Food deserts remain in New Haven

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Photo by Emily Suran.

Yale students may no longer be hungry for a grocery store with the recent openings of Stop & Shop and Elm City Market, but concerns about the availability of healthy food options in New Haven persist.

Following the closure of the Shaw’s supermarket on Whalley Avenue in March 2010, city officials and community leaders deemed New Haven a “food desert” — a term used by the United States Department of Agriculture to describe low-income neighborhoods with limited access to affordable and healthy food. By the fall of 2011, two supermarkets had established themselves in the Elm City, but concerns remain about some New Haven neighborhoods that still lack adequate access to groceries with healthy foods.

While the opening of Stop & Shop at the former Shaw’s location and Elm City Market in the 360 State Street building has boosted the ability of Yale students and downtown residents to shop for groceries, four census-defined areas in the city are still classified as “food deserts” according to the USDA: Quinnipiac , West Rock, Annex and East Shore.

People who live in “food deserts” often end up eating more fast food and junk food than those who have access to grocery stores, city health director Mario Garcia SPH ’02 said. He said that the two new stores “are only part of the solution” for the city.

In addition to having access to transportation, residents must also have sufficient funds and shopping and cooking skills in order to benefit from a grocery store, Garcia said.

Stop & Shop, Garcia said, is providing community education programs to promote the discussion of nutrition. On Tuesday, the store held a “Child Obesity Forum” with serval panelists, including deputy director of Yale’s Rudd Center for Food Policy Marlene Schwartz.

Yale’s School of Public Health has also been working to promote the accessibility and quality of food choices in the city. In collaboration with the New Haven Health Department, the School of Public Health launched the Corner Grocery Store Initiative in May 2011. The program aims to provide better food options in low-income neighborhoods through partnerships with small grocery stores. Four stores currently participate in the initiative.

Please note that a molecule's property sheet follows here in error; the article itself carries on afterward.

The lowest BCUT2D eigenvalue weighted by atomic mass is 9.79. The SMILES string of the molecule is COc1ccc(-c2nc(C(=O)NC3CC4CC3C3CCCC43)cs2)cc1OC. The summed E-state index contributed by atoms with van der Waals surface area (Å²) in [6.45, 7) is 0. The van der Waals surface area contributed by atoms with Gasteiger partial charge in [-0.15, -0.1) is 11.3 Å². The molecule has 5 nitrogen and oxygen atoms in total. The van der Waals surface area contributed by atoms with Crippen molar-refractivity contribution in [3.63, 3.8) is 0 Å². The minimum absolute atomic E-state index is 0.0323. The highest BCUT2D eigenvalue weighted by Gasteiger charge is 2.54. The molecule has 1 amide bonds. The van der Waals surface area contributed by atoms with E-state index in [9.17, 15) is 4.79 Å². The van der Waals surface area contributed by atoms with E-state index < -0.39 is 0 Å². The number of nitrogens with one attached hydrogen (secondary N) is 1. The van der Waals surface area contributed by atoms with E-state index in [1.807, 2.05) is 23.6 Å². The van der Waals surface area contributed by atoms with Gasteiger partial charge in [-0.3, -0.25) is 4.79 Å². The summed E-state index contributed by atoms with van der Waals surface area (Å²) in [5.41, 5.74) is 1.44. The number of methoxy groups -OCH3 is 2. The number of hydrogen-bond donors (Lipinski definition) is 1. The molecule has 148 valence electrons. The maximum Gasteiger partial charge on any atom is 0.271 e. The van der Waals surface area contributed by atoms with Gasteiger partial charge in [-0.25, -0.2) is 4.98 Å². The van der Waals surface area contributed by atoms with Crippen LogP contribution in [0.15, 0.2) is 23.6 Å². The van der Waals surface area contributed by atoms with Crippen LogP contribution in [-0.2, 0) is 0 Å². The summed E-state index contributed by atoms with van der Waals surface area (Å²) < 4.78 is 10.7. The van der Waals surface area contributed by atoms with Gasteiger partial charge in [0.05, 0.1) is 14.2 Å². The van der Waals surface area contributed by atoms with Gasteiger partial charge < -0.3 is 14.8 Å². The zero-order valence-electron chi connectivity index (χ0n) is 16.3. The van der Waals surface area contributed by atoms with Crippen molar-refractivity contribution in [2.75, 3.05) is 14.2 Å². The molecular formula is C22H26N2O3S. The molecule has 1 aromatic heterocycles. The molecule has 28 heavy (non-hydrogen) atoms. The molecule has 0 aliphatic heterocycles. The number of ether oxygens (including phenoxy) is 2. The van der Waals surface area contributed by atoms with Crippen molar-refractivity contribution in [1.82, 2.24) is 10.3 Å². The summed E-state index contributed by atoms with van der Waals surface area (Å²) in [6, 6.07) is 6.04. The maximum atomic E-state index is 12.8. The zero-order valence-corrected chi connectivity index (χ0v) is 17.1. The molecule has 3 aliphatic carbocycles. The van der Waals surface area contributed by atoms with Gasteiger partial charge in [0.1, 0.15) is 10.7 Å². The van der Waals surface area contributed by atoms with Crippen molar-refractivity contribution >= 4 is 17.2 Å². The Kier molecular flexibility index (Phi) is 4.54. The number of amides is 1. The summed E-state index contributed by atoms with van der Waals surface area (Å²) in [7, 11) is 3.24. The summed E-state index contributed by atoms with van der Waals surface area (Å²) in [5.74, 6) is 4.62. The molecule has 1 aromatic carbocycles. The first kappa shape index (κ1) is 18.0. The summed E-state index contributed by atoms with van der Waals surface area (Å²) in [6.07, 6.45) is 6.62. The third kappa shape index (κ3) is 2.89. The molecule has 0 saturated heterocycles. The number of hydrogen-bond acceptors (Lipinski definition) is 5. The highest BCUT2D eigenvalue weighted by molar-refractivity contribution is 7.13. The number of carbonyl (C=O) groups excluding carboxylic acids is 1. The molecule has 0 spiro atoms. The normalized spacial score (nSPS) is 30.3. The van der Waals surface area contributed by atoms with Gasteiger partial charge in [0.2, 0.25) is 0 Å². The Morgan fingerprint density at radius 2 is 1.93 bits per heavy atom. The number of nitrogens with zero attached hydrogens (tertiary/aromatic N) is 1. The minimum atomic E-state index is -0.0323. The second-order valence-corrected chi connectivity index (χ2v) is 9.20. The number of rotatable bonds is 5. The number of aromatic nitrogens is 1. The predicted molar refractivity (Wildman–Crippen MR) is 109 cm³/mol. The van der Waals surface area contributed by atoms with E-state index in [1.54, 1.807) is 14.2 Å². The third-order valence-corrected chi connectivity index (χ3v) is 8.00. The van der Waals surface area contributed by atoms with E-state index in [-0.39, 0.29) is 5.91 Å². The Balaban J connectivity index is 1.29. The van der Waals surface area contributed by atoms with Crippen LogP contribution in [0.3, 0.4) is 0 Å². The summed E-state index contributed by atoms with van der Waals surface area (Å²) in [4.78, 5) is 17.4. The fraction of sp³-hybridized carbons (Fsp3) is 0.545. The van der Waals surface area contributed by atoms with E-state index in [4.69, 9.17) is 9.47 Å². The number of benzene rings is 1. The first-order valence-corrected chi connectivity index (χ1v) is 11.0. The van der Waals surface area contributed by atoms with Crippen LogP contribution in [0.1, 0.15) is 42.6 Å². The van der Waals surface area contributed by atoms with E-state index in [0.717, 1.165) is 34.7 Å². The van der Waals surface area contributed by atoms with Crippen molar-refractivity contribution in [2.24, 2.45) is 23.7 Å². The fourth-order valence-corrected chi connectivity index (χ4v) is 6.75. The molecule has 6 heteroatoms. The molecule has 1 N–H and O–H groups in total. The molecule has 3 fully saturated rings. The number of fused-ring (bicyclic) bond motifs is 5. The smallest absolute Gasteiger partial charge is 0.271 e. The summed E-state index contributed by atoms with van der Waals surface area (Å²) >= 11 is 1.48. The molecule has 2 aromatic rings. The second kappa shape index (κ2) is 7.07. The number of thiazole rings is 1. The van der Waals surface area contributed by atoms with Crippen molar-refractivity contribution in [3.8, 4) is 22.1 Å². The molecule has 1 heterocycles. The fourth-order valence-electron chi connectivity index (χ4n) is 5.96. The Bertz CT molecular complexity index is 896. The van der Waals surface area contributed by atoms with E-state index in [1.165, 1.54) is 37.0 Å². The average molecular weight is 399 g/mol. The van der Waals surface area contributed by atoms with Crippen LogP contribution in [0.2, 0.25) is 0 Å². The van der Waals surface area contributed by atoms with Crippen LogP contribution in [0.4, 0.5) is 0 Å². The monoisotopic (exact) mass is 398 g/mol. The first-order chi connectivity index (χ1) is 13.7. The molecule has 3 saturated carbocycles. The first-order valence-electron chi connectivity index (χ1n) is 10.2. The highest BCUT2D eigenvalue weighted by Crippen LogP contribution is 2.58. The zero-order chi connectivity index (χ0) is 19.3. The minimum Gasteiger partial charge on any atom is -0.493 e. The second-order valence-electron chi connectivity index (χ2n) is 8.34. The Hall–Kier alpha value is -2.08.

“The opening of the two grocery stores is a huge improvement, but it doesn’t eliminate entirely the problems community members are facing,” said Naa Sackey, coordinator for the Corner Grocery Store Initiative. “Accessibility is still a strong barrier for residents.”

For over a year, Yalies had little access to fresh groceries after Shaw’s closed and before the opening of Stop & Shop in April and the Elm City Market in November of last year.

“It was a big inconvenience,” Ben Albright ’11 MED ’15 said of the Shaw’s closure. As an undergraduate, Albright lived off campus without a meal plan for his junior and senior year. “If I hadn’t had a car [the closure] would have been a major problem,” he added.

Albright said he would often drive to the Walmart off Interstate 91 in New Haven, over three miles away, for his groceries. For his friends who did not have access to a vehicle, the closure of Shaw’s was a “major problem.” He said they would either “make do” at small stores nearby like Gourmet Heaven or take the Yale College Council-sponsored shuttle bus to the Stop & Shop in Hamden.

Albright echoed 10 other students interviewed when he said he was happy that Stop & Shop opened in the old Shaw’s location in April 2011. Like nine of the 10 students, Albright has yet to purchase groceries from Elm City Market.

Stop & Shop spokeswoman Amy Murphy said the supermarket is doing well financially and that she does not believe the Nov. 3 opening of Elm City Market downtown has had an impact on the store’s business.

Amy Christensen-Regni, marketing director for Elm City Market, said the co-op store is supported by a membership of over 1,200 members and is “doing great.” She added that as a store intended for all city residents, the co-op is working to break the misconception that shopping at the market is a “members-only experience.”

Over 23 million Americans live in food deserts, according to the U.S. Department of Agriculture.

Comments

  • Catherine08

    The problem is not the desert but the dessert.

  • lakia

    Hard to fathom how people ever survived without grocery stores.(This does not apply to students) BUT here’s an idea for all those millions living in heinous “food deserts”: buy or find some empty pots or cans, get some dirt and seeds and voila’…..edible vegetation. God help those who refuse to help themselves.